Driving across the city you may see signs saying "Hot Yoga", "Lava Yoga", "Power Yoga", "Healing Yoga", etc. Most of these are creative ways to get people in the door. Yoga has boomed as way to stay physically fit but it also has many added benefits. Harvard Medical School reports in their research that yoga practices enhance peoples body images, boosts weight loss, lowers blood pressure, cholesterol, and blood sugars, creates mindful eating habits, and helps people manage depression and anxiety. Yoga has also been linked to improving sleep, reducing stress, and increasing emotional health reported by the National Center for Complimentary and Integrated Health.
One important thing to learn about yoga is that not all yoga is the same. In fact there are many different kinds. To expand your knowledge and identify what works for you check out this extensive guide "Types of Yoga: A Guide to Different Styles" by yogamedicine.com. It goes into detail about the background of the 13 different styles they mention and why you may like it.
For those just starting out or exploring how yoga may be beneficial for you I have attached this short 10 minute video by SarahBethYoga. Give it a try and see if this may be a practice that works for you. Also its important to note that its about doing your best and not pushing your body further than what it can do. Just do what you can and focus on being mindful of your body, mind, and spirit.
Yoga has the ability to connect us with our spiritual selfs. We become aware of our body, take time to examine the inner parts of our soul, and eliminate distractions and busyness. It is in this practice were we connect with ourselves and the divine in a deeper manner. Through the practice we can answer the questions that we all seek.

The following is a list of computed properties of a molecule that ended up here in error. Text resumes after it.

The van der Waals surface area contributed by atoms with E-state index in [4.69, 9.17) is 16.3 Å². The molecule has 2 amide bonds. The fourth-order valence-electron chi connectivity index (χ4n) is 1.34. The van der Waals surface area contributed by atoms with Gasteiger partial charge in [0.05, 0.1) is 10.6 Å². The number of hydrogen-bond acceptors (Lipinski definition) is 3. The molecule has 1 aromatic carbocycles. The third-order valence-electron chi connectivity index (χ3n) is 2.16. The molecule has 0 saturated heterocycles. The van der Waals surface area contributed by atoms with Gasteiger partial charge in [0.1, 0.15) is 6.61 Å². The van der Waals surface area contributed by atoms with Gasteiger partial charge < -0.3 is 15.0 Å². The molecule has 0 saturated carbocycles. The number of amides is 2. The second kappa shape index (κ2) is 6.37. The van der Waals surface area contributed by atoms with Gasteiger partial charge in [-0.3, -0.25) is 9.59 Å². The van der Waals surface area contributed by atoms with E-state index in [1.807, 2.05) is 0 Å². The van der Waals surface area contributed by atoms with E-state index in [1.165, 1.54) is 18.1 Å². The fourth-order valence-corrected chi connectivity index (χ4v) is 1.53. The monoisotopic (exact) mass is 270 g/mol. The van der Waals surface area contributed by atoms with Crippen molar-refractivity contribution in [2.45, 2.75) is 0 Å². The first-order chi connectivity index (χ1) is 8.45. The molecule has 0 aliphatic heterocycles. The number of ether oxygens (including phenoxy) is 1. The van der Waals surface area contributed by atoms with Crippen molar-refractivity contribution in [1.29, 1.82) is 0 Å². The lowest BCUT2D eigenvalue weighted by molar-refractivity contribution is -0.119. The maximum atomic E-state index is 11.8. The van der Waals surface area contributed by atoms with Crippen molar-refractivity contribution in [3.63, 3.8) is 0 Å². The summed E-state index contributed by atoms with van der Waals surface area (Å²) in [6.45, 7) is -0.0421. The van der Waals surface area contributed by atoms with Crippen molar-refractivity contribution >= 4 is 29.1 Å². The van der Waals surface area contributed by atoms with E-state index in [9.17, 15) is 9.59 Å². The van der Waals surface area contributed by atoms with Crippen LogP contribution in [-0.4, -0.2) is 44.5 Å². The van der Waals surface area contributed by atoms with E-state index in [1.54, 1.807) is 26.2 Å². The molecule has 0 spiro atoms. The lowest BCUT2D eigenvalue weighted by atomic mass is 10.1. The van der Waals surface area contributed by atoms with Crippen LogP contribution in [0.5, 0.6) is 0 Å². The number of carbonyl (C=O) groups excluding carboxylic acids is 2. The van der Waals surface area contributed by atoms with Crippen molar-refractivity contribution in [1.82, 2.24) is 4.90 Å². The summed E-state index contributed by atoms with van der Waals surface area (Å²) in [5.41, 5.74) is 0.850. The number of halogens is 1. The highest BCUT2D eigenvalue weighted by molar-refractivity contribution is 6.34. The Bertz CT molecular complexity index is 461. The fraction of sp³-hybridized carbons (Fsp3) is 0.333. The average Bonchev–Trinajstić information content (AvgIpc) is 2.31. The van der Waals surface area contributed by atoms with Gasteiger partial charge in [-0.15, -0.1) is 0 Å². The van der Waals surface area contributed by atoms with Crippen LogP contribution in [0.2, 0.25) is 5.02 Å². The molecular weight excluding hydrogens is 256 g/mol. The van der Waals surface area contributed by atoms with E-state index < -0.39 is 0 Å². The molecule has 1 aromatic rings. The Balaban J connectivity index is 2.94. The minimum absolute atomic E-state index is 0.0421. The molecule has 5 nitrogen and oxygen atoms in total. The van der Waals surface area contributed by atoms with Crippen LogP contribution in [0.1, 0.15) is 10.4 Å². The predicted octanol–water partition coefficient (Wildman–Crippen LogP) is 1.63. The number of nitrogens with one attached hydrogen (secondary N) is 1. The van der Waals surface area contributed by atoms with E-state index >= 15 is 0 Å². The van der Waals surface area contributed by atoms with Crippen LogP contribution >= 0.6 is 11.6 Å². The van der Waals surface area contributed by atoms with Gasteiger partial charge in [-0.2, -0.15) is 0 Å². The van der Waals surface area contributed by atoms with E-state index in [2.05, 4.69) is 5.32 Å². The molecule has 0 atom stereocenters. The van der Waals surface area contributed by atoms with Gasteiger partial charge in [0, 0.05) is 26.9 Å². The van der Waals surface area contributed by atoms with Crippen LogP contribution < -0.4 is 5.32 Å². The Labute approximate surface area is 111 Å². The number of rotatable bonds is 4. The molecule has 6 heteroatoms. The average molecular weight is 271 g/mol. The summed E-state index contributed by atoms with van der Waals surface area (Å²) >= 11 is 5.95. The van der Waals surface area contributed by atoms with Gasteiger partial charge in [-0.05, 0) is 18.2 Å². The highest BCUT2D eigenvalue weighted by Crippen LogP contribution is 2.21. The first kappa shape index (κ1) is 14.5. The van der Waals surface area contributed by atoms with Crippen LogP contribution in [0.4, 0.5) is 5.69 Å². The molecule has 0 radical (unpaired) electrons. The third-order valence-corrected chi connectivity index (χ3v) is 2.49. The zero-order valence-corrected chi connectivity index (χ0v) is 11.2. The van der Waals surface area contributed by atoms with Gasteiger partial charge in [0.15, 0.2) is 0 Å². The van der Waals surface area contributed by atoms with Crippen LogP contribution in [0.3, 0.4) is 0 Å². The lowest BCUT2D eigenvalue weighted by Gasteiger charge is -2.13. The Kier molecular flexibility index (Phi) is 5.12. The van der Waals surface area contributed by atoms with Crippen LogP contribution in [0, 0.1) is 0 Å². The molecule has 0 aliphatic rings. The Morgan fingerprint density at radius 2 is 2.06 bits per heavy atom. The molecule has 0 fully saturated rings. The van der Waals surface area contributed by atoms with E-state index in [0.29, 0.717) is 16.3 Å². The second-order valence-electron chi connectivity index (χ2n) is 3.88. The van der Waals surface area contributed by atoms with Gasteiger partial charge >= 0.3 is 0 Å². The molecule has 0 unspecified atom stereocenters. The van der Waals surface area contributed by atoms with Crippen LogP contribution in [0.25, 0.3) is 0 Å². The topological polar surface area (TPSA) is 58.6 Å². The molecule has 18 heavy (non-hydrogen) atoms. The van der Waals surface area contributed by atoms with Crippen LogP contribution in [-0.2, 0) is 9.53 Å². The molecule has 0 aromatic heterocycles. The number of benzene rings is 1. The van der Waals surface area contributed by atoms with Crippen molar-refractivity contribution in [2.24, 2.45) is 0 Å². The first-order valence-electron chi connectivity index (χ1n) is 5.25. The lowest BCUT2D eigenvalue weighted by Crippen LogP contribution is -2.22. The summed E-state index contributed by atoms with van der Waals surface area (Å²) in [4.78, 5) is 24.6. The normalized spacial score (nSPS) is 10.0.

Who am I?
What is my purpose?
Where do I find meaning?
How do I allow God to be a fuller part of my life?
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This week take time for a spiritual practice and if you get the chance try yoga out!
Happy belated Father's Day to all those father's out there. I had a great time with my boys however I reflected more than usual on the short amount of years I had with my father. I remember we decided not to attend church the first Father's Day after he died as it was just too hard. However as years passed my family did start attending church on Father's Day again. I remember distinctly crying my eyes out when the hymn "This is My Father's World" was played. It written as a poem by Maltbie Davenport Babcock and was set to music by Franklin L. Sheppard in 1915. Here is a great video of it if you haven't heard it by Fountainview Academy.
For me I had a loving, generous, hardworking, and caring father. It was easy for me to think of God as a father because of the relationship I had experienced. However many have not had the same experience and relating God to a father may be difficult and put strain in their spiritual relationship with the divine. As a follower of Christ I must acknowledge words mean a lot and can cause much pain to people when they are used in the wrong context or cause past memories to surface. I believe churches have an obligation to try to bring wholeness to as many people as possible which means language plays an instrumental role. It is through our language where we hear who God is in our lives. It is through language in which we creatively understand our experiences with the divine. Often times we get stuck on tradition including our language instead of moving with the spirit of love and peace.